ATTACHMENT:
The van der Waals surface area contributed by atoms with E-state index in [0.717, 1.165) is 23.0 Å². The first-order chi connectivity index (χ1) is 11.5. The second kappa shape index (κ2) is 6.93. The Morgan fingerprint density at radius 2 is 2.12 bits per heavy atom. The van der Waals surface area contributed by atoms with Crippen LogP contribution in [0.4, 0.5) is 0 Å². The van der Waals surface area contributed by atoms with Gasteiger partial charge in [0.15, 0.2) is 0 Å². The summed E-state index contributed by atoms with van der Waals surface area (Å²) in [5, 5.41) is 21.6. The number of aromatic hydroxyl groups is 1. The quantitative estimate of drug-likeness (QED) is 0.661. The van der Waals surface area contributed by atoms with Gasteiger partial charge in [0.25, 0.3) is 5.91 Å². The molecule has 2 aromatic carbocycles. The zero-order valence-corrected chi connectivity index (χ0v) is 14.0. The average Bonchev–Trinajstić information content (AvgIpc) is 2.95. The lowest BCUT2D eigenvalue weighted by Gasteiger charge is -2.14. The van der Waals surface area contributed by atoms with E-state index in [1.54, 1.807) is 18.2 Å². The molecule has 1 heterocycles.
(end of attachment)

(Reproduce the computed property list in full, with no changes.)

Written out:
The van der Waals surface area contributed by atoms with E-state index in [0.717, 1.165) is 23.0 Å². The first-order chi connectivity index (χ1) is 11.5. The second kappa shape index (κ2) is 6.93. The Morgan fingerprint density at radius 2 is 2.12 bits per heavy atom. The van der Waals surface area contributed by atoms with Crippen LogP contribution in [0.4, 0.5) is 0 Å². The van der Waals surface area contributed by atoms with Gasteiger partial charge in [0.15, 0.2) is 0 Å². The summed E-state index contributed by atoms with van der Waals surface area (Å²) in [5, 5.41) is 21.6. The number of aromatic hydroxyl groups is 1. The quantitative estimate of drug-likeness (QED) is 0.661. The van der Waals surface area contributed by atoms with Gasteiger partial charge in [0.25, 0.3) is 5.91 Å². The molecule has 2 aromatic carbocycles. The zero-order valence-corrected chi connectivity index (χ0v) is 14.0. The average Bonchev–Trinajstić information content (AvgIpc) is 2.95. The lowest BCUT2D eigenvalue weighted by Gasteiger charge is -2.14. The van der Waals surface area contributed by atoms with E-state index in [1.54, 1.807) is 18.2 Å². The molecule has 1 heterocycles.